If a particular landscape or setting of a dream reoccurs, it tends to illustrate the way something affects you or how it makes you feel.... The Element Encyclopedia
In dreams, hotels, inns or guesthouses are symbols of the short-lived nature of some relationships, although hotels can also suggest that your relationship may be heading towards a new level of intimacy. Pay particular attention to the view from your hotel room. Is it beautiful and bright, or dark and gloomy? A harmonious serene landscape bathed in gentle light is always a comforting image and may suggest nostalgia for a lost friend or lover.
Fire gives both heat and light, and is the symbol of strong emotions such as love and anger and self knowledge. In dreams, the appearance of flames or fire may therefore be suggesting some kind of resolution or compromise with your partner. Bear in mind, though, that flames flicker and can be extinguished, so you need to act quickly before they go out.... The Element Encyclopedia
Pyramid: Symbol of power, wonder and regeneration. Rainbow: Symbol of hope and redemption. Summer: Symbol of good times in life. Yes: Occasionally in your dream you may become aware that you are saying‘yes’, and this is an instinctive acceptance of the need for personal growth; Yin Yang: Symbol of balance and harmony.... The Element Encyclopedia
Teeth falling out, a house being burnt, a winter storm, a foreign country, your sister, a child, a stranger, a painting, a werewolf, a church and a ballet are some of the limitless number of images or symbols you can find in dreams. Most dream symbols are not to be taken literally, but rather metaphorically. A metaphor is where the meaning of one thing is transferred to another thing—a ‘happy ship’, for example, might mean a good-humored family or workforce. In most cases, to fully understand the message in the dream you should interpret your dream symbols as metaphorical rather than literal references to your thoughts and feelings. For instance, a burning house might contain references both to yourself (the house) and to your passion, anger, desire or bodily fever (the fire).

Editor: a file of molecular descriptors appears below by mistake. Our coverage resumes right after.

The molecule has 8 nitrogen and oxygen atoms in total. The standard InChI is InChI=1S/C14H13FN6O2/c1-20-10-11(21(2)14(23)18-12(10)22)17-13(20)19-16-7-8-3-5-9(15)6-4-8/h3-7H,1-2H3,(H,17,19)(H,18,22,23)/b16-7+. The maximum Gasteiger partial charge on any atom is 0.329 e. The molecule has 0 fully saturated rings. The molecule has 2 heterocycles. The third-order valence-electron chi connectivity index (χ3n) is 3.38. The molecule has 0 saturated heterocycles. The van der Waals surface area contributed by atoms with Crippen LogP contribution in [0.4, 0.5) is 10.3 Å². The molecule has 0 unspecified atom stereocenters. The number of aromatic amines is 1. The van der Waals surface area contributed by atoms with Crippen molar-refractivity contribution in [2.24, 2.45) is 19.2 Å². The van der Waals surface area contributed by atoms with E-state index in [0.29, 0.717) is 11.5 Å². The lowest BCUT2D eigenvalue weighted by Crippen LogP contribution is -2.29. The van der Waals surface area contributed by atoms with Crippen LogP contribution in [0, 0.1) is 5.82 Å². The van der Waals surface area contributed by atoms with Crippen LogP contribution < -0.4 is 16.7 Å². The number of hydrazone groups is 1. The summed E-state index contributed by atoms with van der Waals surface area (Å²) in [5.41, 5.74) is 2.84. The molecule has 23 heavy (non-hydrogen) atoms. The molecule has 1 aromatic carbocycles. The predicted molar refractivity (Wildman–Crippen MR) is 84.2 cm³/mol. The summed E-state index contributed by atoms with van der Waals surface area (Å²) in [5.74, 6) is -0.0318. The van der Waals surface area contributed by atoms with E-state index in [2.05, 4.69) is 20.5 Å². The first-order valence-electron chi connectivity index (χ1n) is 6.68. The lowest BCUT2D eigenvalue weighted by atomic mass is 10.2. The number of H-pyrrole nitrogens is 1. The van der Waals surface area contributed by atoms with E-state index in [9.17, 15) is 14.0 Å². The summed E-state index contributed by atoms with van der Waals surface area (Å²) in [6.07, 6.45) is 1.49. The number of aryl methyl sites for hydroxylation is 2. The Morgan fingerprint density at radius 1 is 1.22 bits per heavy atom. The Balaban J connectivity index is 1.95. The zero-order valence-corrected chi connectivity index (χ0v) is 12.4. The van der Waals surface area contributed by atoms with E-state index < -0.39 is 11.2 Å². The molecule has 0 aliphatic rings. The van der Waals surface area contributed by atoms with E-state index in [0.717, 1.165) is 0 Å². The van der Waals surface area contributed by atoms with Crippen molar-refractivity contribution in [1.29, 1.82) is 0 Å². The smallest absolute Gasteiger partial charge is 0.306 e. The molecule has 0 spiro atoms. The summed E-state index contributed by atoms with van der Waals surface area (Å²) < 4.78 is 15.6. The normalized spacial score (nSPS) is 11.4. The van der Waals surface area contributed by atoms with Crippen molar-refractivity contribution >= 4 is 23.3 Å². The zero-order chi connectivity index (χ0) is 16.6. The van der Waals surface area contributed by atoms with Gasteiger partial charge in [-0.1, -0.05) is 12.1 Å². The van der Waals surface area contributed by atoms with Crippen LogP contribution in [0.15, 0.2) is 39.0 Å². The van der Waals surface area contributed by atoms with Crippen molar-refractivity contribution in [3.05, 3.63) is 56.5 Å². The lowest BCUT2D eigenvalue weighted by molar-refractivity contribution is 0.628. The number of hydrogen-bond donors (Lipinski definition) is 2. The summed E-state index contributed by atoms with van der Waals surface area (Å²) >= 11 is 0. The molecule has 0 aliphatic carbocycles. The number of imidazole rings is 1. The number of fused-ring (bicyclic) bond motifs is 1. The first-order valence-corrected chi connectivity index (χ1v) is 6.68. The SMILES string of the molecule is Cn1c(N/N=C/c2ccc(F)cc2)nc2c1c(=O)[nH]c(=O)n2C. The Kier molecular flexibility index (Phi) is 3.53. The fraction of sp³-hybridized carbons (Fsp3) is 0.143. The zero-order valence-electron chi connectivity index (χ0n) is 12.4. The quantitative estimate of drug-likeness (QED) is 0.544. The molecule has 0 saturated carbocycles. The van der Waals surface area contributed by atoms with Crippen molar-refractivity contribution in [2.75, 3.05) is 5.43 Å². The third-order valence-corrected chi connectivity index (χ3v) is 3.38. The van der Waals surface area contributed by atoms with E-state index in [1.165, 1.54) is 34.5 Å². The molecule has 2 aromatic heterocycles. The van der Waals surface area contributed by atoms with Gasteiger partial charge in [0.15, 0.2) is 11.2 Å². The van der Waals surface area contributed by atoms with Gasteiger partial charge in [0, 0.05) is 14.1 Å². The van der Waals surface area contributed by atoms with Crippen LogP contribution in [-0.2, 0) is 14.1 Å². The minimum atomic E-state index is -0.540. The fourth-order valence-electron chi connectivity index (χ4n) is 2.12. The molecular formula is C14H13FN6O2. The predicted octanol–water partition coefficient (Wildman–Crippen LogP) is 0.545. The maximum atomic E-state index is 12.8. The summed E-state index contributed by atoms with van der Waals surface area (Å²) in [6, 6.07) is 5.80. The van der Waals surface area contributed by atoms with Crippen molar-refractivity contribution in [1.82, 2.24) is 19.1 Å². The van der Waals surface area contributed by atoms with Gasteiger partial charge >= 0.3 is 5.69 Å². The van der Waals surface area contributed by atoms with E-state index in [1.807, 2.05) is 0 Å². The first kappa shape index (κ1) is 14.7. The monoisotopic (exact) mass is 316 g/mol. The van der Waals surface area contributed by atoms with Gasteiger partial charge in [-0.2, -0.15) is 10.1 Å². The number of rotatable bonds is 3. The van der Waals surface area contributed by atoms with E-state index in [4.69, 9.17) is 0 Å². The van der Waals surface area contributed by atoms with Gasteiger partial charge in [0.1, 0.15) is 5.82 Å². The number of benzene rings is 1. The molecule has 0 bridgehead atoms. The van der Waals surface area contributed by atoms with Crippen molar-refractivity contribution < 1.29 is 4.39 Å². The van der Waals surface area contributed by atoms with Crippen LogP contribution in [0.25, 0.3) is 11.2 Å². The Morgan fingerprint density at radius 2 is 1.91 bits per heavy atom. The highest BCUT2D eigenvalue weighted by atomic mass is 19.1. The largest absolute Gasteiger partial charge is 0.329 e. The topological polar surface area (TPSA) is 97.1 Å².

Symbols and pictures predate language. They point to the emotions and instincts, many of which are hidden or repressed; these are stored in the unconscious mind, where they reside until some stimulus brings them to consciousness. Jung tells us that dreams speak in the language of symbols and these symbols can have more than one meaning. This has to do with the personal and collective unconscious. The former refers to the dreamer’s ego life, where those things that have been repressed or rejected from consciousness reside. The collective unconscious, which is rich in symbol and metaphor, is older than the individual and indeed older than consciousness itself. It consists of ‘the whole spiritual heritage’ of mankind’s evolution born anew in the brain structure of every individual. The representation of a symbol in the personal unconscious points to the anxieties of everyday life, whereas the collective unconscious addresses the deeper sense of who we are. This is the true self that is often disguised in the ego-life, a spiritual and creative being that inhabits our psyche. Jung tells us we cannot be fully whole until we recognize these ‘collective’ aspects and make them a part of our everyday lives.
Dream dictionaries fill shelves in bookstores and each one will tell you what the symbols in your dreams say about you. The trouble is that most of them contradict each other; in many instances they can also contradict you. The language of dreams is above all personal and symbols cannot have fixed meanings. However, this does not mean that a dream encyclopedia such as the one you are reading now has no useful role to play; quite the contrary.
If used correctly, it can be incredibly helpful. It can spark your imagination and can give you inspiration to help you to interpret your dream.